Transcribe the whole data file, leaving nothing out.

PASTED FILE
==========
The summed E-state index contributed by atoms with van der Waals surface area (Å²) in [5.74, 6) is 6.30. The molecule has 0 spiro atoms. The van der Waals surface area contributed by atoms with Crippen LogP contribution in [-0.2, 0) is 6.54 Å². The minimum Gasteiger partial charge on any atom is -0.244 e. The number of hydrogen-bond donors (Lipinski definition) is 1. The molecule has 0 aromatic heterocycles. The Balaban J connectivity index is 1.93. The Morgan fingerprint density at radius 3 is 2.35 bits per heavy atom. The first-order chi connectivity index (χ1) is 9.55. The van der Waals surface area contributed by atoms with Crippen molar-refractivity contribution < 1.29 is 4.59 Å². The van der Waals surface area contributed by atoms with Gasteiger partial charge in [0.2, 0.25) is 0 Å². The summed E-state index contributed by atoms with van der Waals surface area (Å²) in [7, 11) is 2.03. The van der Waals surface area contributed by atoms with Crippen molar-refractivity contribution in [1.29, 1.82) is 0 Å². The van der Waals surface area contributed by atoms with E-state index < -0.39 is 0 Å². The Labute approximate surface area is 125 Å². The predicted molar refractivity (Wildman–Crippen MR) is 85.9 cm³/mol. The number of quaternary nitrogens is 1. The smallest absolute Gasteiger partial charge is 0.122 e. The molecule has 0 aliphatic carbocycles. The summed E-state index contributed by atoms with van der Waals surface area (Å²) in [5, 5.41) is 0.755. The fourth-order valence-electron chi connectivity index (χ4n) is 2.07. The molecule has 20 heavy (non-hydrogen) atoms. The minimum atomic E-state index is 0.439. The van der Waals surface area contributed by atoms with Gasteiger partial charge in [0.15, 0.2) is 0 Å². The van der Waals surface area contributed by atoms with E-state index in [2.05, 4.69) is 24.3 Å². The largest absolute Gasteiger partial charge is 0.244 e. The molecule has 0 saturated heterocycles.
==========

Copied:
The summed E-state index contributed by atoms with van der Waals surface area (Å²) in [5.74, 6) is 6.30. The molecule has 0 spiro atoms. The van der Waals surface area contributed by atoms with Crippen LogP contribution in [-0.2, 0) is 6.54 Å². The minimum Gasteiger partial charge on any atom is -0.244 e. The number of hydrogen-bond donors (Lipinski definition) is 1. The molecule has 0 aromatic heterocycles. The Balaban J connectivity index is 1.93. The Morgan fingerprint density at radius 3 is 2.35 bits per heavy atom. The first-order chi connectivity index (χ1) is 9.55. The van der Waals surface area contributed by atoms with Crippen molar-refractivity contribution < 1.29 is 4.59 Å². The van der Waals surface area contributed by atoms with Gasteiger partial charge in [0.2, 0.25) is 0 Å². The summed E-state index contributed by atoms with van der Waals surface area (Å²) in [7, 11) is 2.03. The van der Waals surface area contributed by atoms with Crippen molar-refractivity contribution in [1.29, 1.82) is 0 Å². The van der Waals surface area contributed by atoms with E-state index < -0.39 is 0 Å². The Labute approximate surface area is 125 Å². The predicted molar refractivity (Wildman–Crippen MR) is 85.9 cm³/mol. The number of quaternary nitrogens is 1. The smallest absolute Gasteiger partial charge is 0.122 e. The molecule has 0 aliphatic carbocycles. The summed E-state index contributed by atoms with van der Waals surface area (Å²) in [5, 5.41) is 0.755. The fourth-order valence-electron chi connectivity index (χ4n) is 2.07. The molecule has 20 heavy (non-hydrogen) atoms. The minimum atomic E-state index is 0.439. The van der Waals surface area contributed by atoms with Gasteiger partial charge in [0.15, 0.2) is 0 Å². The van der Waals surface area contributed by atoms with E-state index in [2.05, 4.69) is 24.3 Å². The largest absolute Gasteiger partial charge is 0.244 e. The molecule has 0 saturated heterocycles.